Written by: Marc A. Krell
The foundation of Jewish sacred narrative is the Hebrew scriptures, and its thematic center is the evolving relationship between God and Israel that is presented in a linear fashion with three temporal coordinates: creation, revelation, and redemption. The first point on the time line is creation and the myths associated with the origins of the cosmos that are common to the ancient near east, specifically the creation of the world in seven days as stated in Genesis 1: the first day in which God creates light, separating it from darkness; the sky on day two; land and plants on day three; the celestial lights of the sun, moon, and stars on day four; fish and birds on day five; land animals and humans on day six; and Shabbat rest on day seven.
|Creation: GENESIS||Revelation: EXODUS||Redemption|
covenant with Noah
|God and Israel on Sinai||freedom from slavery|
received as God's people
Genesis chapters 3-9 present other origin narratives that explain the roots of evil beginning in the story of the first human beings, Adam and Eve. The serpent represents a type of preexisting evil in the universe; it convinces Adam and Eve to eat of the tree of knowledge that leads to increased understanding and shame over their nakedness. Moreover, their divine punishments serve as an etiological myth for snakes slithering on the ground, female pain in childbirth and apparent subordination to the male, as well as manual labor for males.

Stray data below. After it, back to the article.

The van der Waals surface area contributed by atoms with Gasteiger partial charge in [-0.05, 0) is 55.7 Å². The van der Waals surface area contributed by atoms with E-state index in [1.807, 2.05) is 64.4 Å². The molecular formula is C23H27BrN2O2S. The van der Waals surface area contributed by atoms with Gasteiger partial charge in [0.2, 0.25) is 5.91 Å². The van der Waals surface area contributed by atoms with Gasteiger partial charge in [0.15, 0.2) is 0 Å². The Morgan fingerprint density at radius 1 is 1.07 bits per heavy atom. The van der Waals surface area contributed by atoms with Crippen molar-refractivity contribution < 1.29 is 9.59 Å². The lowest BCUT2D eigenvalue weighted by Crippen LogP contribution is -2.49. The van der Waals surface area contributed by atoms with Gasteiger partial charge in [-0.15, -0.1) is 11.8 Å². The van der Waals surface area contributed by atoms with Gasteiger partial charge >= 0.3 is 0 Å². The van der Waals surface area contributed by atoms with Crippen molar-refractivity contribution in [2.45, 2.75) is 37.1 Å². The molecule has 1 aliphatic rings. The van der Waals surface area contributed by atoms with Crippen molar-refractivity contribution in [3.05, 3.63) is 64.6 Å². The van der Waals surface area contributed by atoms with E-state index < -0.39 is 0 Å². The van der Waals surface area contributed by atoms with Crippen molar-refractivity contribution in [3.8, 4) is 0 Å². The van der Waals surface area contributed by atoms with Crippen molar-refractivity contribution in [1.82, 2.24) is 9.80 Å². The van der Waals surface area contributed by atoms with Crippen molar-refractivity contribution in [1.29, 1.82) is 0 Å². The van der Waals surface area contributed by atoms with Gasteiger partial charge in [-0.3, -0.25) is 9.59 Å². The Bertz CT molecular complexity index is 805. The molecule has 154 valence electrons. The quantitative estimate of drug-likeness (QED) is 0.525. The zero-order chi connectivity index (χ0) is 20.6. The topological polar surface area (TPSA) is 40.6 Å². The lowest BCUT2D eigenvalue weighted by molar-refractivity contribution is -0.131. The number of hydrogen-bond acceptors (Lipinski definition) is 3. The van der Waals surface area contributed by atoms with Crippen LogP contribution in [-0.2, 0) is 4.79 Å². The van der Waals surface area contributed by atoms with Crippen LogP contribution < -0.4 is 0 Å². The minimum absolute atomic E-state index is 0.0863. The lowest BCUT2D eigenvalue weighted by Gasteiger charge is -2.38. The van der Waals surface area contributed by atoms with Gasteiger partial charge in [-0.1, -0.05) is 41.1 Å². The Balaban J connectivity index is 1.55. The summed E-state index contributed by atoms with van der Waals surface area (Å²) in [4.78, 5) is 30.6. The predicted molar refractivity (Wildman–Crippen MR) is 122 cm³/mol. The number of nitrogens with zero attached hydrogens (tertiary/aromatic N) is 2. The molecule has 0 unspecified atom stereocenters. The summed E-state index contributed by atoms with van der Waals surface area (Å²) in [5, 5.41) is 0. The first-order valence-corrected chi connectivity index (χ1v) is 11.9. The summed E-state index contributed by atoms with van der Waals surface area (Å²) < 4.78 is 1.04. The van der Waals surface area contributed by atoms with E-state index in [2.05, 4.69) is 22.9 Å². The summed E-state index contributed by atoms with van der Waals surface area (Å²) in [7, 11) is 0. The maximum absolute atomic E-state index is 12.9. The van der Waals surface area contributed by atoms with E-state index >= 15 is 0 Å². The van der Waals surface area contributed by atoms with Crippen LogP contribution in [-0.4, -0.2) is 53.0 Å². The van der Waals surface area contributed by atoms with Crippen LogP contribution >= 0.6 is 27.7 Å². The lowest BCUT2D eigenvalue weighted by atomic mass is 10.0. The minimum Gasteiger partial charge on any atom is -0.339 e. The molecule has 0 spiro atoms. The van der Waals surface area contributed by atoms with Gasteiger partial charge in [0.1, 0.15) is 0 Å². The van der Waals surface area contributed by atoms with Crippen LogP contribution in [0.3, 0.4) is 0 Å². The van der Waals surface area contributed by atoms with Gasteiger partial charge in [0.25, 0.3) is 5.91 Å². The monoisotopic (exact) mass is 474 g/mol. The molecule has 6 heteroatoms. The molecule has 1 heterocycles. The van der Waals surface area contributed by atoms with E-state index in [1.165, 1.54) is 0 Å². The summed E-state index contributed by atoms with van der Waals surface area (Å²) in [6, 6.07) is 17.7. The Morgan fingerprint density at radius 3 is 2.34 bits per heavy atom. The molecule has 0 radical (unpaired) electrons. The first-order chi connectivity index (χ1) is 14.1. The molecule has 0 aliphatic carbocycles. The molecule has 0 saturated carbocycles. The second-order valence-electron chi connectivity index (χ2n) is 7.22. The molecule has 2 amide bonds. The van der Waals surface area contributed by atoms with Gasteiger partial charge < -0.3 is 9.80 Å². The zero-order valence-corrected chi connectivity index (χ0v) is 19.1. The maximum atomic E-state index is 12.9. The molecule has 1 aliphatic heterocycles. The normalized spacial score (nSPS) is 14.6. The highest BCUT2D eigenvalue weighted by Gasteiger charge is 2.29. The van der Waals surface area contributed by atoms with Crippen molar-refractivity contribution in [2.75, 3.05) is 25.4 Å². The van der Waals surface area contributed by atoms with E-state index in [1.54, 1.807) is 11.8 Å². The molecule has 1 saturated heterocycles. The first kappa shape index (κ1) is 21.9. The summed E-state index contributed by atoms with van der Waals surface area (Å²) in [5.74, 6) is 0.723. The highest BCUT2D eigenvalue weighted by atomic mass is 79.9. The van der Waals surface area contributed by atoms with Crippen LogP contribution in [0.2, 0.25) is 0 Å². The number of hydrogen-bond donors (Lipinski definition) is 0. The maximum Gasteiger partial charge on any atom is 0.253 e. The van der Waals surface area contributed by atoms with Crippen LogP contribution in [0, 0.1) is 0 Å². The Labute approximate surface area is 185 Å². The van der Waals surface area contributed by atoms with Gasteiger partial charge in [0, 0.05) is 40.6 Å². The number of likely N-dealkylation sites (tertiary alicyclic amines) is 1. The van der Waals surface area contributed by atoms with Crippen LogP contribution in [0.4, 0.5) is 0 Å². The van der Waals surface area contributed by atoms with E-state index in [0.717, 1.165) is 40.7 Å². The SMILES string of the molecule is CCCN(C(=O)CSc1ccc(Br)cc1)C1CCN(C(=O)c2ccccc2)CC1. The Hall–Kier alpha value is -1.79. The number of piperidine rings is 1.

While Genesis 3 involves the tension between choice and temptation within the human psyche as a result of the serpent's evil influence, Genesis 4:1-16 transposes the internal conflict into a sociological context involving the murder of a brother resulting from an apparently inexplicable tension between Cain, Abel, and God, based on God's refusal to take Cain's offering. Yet this narrative is not so much about Cain's intention to commit a crime, but rather about how he deals with unjustified suffering when he does not receive a response from God for his offering. Cain thus inherits the internal tension of his parents to resist the existence of evil in the form of the serpent as a result of selfishness, but then acts upon it in a way that causes someone else's death, turning desire and curiosity into interpersonal aggression, rage, and revenge. Again the knowledge of good and evil leads to death and banishment east of Eden.